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Saturday, August 03, 2013

'A Republican Case for Climate Action'

Republican administrators of the E.P.A under Presidents Richard Nixon, Ronald Reagan, George Bush and George W. Bush try to convince other Republicans that climate change is real, and that we need to do something about it now, not later:

A Republican Case for Climate Action, by William D. Ruckelshaus, Lee M. Thomas, William K. Reilly, and Christine Todd Whitman, Commentary, NY Times: Each of us took turns over the past 43 years running the Environmental Protection Agency. We served Republican presidents, but we have a message that transcends political affiliation: the United States must move now on substantive steps to curb climate change, at home and internationally.
There is no longer any credible scientific debate about the basic facts: our world continues to warm... The costs of inaction are undeniable. ... And the window of time remaining to act is growing smaller: delay could mean that warming becomes “locked in.”
A market-based approach, like a carbon tax, would be the best path to reducing greenhouse-gas emissions, but that is unachievable in the current political gridlock in Washington. Dealing with this political reality, President Obama’s June climate action plan lays out achievable actions that would deliver real progress. He will use his executive powers to require reductions in the amount of carbon dioxide emitted by the nation’s power plants... The president also plans to use his regulatory power to limit the powerful warming chemicals known as hydrofluorocarbons...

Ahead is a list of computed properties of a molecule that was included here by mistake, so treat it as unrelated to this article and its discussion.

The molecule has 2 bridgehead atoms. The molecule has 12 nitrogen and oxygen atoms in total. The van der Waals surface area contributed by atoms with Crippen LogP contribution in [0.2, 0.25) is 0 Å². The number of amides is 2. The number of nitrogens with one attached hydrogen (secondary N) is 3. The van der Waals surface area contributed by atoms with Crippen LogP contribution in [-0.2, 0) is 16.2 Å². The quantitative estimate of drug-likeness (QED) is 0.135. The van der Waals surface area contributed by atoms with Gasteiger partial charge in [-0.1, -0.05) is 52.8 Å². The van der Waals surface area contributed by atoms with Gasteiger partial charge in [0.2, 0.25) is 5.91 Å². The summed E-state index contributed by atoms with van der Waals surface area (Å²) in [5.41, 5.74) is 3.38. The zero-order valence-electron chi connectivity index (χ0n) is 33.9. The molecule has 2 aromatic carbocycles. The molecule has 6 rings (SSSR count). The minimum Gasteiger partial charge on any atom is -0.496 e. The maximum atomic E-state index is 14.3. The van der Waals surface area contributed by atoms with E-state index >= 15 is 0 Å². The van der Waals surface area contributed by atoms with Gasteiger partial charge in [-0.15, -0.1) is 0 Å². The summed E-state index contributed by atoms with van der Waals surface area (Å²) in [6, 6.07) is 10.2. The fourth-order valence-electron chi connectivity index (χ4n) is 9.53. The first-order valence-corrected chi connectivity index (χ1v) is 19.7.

Rather than argue against his proposals, our leaders in Congress should endorse them and start the overdue debate about what bigger steps are needed and how to achieve them — domestically and internationally.
As administrators of the E.P.A under Presidents Richard M. Nixon, Ronald Reagan, George Bush and George W. Bush, we held fast to common-sense conservative principles — protecting the health of the American people, working with the best technology available and trusting in the innovation of American business and in the market to find the best solutions for the least cost.
That approach helped us tackle major environmental challenges to our nation and the world: the pollution of our rivers... The solutions we supported worked, although more must be done. ...
We can have both a strong economy and a livable climate. All parties know that we need both. The rest of the discussion is either detail, which we can resolve, or purposeful delay, which we should not tolerate. ... The only uncertainty about our warming world is how bad the changes will get, and how soon. What is most clear is that there is no time to waste.

    Posted by on Saturday, August 3, 2013 at 08:29 AM in Economics, Environment, Market Failure, Regulation | Permalink  Comments (10)

          


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